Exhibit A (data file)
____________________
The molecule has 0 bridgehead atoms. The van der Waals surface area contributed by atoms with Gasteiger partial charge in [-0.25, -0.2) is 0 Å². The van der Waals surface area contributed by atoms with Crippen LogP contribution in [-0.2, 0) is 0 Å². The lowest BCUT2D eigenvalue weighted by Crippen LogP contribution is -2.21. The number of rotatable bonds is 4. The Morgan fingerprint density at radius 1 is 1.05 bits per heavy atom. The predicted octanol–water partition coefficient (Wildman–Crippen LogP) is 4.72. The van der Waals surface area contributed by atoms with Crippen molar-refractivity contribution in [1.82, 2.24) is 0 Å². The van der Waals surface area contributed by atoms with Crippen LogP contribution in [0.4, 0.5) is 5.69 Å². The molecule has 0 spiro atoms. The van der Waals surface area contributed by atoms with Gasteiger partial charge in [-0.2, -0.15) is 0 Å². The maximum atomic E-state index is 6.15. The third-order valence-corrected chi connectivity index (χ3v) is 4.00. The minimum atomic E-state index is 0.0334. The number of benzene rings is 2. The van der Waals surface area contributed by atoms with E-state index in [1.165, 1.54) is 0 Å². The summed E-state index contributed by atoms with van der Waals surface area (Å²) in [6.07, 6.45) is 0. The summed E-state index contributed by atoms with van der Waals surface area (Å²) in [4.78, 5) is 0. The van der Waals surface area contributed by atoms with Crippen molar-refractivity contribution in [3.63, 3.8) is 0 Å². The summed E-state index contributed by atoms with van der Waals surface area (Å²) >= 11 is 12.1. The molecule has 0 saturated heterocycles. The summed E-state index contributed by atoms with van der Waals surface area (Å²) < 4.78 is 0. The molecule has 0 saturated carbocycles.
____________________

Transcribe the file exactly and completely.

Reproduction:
The molecule has 0 bridgehead atoms. The van der Waals surface area contributed by atoms with Gasteiger partial charge in [-0.25, -0.2) is 0 Å². The van der Waals surface area contributed by atoms with Crippen LogP contribution in [-0.2, 0) is 0 Å². The lowest BCUT2D eigenvalue weighted by Crippen LogP contribution is -2.21. The number of rotatable bonds is 4. The Morgan fingerprint density at radius 1 is 1.05 bits per heavy atom. The predicted octanol–water partition coefficient (Wildman–Crippen LogP) is 4.72. The van der Waals surface area contributed by atoms with Crippen molar-refractivity contribution in [1.82, 2.24) is 0 Å². The van der Waals surface area contributed by atoms with Crippen LogP contribution in [0.4, 0.5) is 5.69 Å². The molecule has 0 spiro atoms. The van der Waals surface area contributed by atoms with Gasteiger partial charge in [-0.2, -0.15) is 0 Å². The maximum atomic E-state index is 6.15. The third-order valence-corrected chi connectivity index (χ3v) is 4.00. The minimum atomic E-state index is 0.0334. The number of benzene rings is 2. The van der Waals surface area contributed by atoms with E-state index in [1.165, 1.54) is 0 Å². The summed E-state index contributed by atoms with van der Waals surface area (Å²) in [6.07, 6.45) is 0. The summed E-state index contributed by atoms with van der Waals surface area (Å²) in [4.78, 5) is 0. The van der Waals surface area contributed by atoms with Crippen molar-refractivity contribution in [3.63, 3.8) is 0 Å². The summed E-state index contributed by atoms with van der Waals surface area (Å²) >= 11 is 12.1. The molecule has 0 saturated heterocycles. The summed E-state index contributed by atoms with van der Waals surface area (Å²) < 4.78 is 0. The molecule has 0 saturated carbocycles.